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Buffalo hit with 3.8M earthquake; no damage reported

A 3.8-magnitude earthquake struck Buffalo on Monday. Image courtesy U.S. Geological Survey
1 of 2 | A 3.8-magnitude earthquake struck Buffalo on Monday. Image courtesy U.S. Geological Survey

Feb. 6 (UPI) -- A 3.8-magnitude earthquake near Buffalo, N.Y., Monday morning rattled the nerves of residents around the region but not much else with no immediate damage or injuries reported, officials said.

The earthquake's epicenter was 1.2 miles east-northeast of West Seneca, N.Y., at a depth of nearly two miles at about 6:15 a.m., EST, according to the U.S. Geological Survey. More than 3,500 people contacted the survey saying the felt the tremor.

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The West Seneca Police Department said it was swamped with phone calls about the earthquake.

"The Buffalo area experienced an earthquake this morning," said New York Gov. Kathy Hochul on Twitter. "No damage has been reported at this time. My team is in touch with local officials and we will provide any support needed."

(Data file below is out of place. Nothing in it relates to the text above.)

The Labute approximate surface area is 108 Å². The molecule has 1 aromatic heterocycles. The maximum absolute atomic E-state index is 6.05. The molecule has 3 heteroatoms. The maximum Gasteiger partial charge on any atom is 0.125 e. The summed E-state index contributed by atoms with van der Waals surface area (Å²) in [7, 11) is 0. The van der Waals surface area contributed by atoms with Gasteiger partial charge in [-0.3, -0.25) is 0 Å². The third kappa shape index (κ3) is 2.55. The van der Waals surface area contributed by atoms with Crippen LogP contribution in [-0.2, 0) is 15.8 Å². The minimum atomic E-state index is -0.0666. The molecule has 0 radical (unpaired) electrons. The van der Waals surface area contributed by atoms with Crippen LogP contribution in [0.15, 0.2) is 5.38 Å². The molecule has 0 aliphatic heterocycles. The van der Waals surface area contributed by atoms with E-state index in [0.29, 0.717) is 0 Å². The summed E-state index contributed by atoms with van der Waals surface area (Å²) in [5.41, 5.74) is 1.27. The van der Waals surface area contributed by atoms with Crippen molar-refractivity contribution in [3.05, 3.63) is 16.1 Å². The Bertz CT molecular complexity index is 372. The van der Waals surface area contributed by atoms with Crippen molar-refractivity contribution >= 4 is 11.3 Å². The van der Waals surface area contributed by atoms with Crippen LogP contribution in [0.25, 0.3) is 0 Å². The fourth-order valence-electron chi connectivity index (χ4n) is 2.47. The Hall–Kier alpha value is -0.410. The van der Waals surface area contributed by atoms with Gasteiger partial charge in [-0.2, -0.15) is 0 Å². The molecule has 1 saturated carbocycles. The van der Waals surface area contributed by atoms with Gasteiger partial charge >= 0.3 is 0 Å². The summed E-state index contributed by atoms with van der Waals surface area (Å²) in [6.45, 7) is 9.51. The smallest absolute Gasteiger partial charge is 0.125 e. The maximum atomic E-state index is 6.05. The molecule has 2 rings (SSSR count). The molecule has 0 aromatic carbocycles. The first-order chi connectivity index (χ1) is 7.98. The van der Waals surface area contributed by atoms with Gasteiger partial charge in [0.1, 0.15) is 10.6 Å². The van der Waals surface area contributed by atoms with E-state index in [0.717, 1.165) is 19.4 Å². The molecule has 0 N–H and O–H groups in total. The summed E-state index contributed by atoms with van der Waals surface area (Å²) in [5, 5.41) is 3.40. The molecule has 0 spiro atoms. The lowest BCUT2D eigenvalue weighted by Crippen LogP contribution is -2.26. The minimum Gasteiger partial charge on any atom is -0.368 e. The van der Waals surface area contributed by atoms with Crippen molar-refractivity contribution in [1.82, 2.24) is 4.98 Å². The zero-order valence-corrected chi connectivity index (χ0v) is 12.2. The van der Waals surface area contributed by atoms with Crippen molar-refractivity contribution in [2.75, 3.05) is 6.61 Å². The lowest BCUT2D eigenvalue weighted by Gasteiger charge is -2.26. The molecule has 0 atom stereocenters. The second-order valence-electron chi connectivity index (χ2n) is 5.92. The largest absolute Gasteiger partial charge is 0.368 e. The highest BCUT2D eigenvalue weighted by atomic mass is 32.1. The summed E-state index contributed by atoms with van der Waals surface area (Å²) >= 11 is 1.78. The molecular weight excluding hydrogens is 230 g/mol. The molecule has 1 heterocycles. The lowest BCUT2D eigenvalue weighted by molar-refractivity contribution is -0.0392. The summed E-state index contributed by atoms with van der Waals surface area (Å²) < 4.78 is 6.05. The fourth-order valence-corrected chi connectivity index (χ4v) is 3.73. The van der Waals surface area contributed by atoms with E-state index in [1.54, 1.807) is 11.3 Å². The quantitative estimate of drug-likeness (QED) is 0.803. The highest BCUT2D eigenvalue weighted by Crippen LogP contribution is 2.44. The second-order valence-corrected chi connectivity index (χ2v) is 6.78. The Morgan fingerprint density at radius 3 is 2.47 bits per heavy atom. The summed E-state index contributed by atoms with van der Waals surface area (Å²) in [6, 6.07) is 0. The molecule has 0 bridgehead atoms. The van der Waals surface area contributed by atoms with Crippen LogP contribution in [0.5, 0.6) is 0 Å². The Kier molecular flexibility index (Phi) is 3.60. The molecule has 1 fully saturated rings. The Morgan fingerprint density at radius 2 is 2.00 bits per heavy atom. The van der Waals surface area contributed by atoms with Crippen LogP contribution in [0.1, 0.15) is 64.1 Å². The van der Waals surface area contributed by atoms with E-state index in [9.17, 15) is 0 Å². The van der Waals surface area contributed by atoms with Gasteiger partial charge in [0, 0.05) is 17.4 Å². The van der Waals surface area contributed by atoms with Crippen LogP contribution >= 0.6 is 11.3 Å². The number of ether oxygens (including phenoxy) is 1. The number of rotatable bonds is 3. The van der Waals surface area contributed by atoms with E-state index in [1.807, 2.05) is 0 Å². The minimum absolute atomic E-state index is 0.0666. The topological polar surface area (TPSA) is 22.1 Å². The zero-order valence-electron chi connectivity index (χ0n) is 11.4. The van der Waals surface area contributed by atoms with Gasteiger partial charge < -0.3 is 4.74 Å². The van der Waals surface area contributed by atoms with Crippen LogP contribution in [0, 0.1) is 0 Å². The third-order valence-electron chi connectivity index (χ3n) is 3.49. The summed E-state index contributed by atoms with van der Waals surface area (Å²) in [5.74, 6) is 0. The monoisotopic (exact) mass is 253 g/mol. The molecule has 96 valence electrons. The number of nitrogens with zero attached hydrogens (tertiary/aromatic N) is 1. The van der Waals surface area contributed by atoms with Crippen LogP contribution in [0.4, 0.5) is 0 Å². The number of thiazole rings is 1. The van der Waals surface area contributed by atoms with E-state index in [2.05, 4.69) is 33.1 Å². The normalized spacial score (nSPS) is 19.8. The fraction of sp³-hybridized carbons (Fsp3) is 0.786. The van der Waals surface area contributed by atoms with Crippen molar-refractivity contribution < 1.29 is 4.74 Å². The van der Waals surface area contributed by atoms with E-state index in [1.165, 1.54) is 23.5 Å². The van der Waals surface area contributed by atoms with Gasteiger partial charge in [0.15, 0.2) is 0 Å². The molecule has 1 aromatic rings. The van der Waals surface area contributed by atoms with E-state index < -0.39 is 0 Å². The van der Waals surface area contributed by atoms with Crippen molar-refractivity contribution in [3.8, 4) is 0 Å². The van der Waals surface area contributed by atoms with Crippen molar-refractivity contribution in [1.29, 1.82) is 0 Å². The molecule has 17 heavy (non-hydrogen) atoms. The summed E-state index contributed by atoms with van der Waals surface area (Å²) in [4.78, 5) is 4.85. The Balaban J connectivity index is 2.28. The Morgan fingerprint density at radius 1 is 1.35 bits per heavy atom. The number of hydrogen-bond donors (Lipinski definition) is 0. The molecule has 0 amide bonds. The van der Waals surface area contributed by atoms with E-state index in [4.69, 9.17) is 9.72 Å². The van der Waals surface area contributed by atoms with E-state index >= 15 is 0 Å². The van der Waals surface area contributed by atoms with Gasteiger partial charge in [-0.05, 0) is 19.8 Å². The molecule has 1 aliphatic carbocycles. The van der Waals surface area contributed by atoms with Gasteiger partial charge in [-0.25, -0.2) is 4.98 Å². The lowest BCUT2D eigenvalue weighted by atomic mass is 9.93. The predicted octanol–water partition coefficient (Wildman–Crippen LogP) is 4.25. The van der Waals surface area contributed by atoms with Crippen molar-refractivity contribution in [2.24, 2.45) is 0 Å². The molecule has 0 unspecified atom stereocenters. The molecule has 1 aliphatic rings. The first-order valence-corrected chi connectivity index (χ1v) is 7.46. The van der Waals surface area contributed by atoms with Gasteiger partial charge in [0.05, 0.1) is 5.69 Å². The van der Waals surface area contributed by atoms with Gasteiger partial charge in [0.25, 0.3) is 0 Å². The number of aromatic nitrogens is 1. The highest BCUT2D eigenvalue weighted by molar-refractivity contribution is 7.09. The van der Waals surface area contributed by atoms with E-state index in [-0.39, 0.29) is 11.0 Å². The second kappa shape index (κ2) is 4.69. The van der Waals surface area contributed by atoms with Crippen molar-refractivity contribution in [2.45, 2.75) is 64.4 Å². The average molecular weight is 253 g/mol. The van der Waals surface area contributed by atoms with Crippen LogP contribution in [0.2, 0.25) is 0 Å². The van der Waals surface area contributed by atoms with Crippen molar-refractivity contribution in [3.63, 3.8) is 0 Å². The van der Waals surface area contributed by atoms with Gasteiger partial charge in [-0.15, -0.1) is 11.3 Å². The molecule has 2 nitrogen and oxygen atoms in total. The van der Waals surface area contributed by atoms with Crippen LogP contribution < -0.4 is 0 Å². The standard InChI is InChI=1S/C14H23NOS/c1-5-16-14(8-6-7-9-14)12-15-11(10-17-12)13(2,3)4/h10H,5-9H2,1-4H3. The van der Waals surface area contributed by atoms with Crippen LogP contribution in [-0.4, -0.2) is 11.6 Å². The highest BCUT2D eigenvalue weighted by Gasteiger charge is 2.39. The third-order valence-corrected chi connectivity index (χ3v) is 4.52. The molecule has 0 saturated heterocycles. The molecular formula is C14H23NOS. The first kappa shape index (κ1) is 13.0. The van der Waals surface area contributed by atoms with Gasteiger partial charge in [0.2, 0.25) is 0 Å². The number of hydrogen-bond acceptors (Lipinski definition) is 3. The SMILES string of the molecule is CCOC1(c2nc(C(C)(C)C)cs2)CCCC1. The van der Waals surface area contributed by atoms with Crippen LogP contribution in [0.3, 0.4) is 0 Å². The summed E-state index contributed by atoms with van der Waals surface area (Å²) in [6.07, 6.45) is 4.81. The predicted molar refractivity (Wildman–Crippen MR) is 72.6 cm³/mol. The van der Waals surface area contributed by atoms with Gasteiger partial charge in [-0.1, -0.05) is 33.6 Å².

According to the USGS intensity map, the earthquake was felt as far awake as Hamilton, Canada, Niagara Falls and Rochester, N.Y.

Erie County Executive Mark Poloncarz said on social media that it felt like a "car hit my house in Buffalo. I jumped out of bed."

Yaareb Altaweel, a seismologist at the National Earthquake Information Center, told NBC News that the last 3.8 magnitude earthquake to strike western New York was in 1999.

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"On a scale of earthquakes, 3.8 isn't that big but the crust in that region is old crust," Altaweel said. "It's old and cold and the efficiency of transferring the seismic waves versus sedimentary areas -- that's why people can feel it more. That's why earthquakes can be felt even at 1.0 in some places."

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